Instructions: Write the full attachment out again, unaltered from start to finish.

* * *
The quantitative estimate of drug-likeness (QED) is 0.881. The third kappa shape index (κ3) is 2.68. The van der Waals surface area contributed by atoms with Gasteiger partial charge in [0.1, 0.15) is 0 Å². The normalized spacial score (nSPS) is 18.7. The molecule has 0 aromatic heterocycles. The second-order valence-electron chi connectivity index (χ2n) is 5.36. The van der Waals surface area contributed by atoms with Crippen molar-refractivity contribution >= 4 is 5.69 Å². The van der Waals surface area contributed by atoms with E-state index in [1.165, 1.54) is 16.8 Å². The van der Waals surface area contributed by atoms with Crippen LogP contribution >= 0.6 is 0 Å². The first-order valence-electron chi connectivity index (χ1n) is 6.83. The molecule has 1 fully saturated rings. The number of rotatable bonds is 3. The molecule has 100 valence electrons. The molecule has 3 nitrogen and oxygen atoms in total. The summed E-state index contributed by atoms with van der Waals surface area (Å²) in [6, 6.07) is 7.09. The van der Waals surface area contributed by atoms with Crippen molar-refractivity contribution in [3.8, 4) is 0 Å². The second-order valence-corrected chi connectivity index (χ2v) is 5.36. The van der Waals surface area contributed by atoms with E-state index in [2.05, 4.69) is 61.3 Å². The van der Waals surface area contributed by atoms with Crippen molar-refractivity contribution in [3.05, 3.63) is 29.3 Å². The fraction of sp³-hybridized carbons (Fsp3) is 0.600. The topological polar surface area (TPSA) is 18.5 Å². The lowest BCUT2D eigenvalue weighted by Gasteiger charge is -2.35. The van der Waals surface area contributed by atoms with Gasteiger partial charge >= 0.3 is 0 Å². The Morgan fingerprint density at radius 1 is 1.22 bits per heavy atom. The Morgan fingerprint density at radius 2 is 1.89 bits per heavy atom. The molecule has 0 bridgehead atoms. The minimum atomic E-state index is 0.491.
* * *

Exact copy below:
The quantitative estimate of drug-likeness (QED) is 0.881. The third kappa shape index (κ3) is 2.68. The van der Waals surface area contributed by atoms with Gasteiger partial charge in [0.1, 0.15) is 0 Å². The normalized spacial score (nSPS) is 18.7. The molecule has 0 aromatic heterocycles. The second-order valence-electron chi connectivity index (χ2n) is 5.36. The van der Waals surface area contributed by atoms with Crippen molar-refractivity contribution >= 4 is 5.69 Å². The van der Waals surface area contributed by atoms with E-state index in [1.165, 1.54) is 16.8 Å². The van der Waals surface area contributed by atoms with Crippen LogP contribution >= 0.6 is 0 Å². The first-order valence-electron chi connectivity index (χ1n) is 6.83. The molecule has 1 fully saturated rings. The number of rotatable bonds is 3. The molecule has 100 valence electrons. The molecule has 3 nitrogen and oxygen atoms in total. The summed E-state index contributed by atoms with van der Waals surface area (Å²) in [6, 6.07) is 7.09. The van der Waals surface area contributed by atoms with Crippen molar-refractivity contribution in [3.8, 4) is 0 Å². The second-order valence-corrected chi connectivity index (χ2v) is 5.36. The van der Waals surface area contributed by atoms with E-state index in [2.05, 4.69) is 61.3 Å². The van der Waals surface area contributed by atoms with Crippen molar-refractivity contribution in [3.05, 3.63) is 29.3 Å². The fraction of sp³-hybridized carbons (Fsp3) is 0.600. The topological polar surface area (TPSA) is 18.5 Å². The lowest BCUT2D eigenvalue weighted by Gasteiger charge is -2.35. The van der Waals surface area contributed by atoms with Gasteiger partial charge >= 0.3 is 0 Å². The Morgan fingerprint density at radius 1 is 1.22 bits per heavy atom. The Morgan fingerprint density at radius 2 is 1.89 bits per heavy atom. The molecule has 0 bridgehead atoms. The minimum atomic E-state index is 0.491.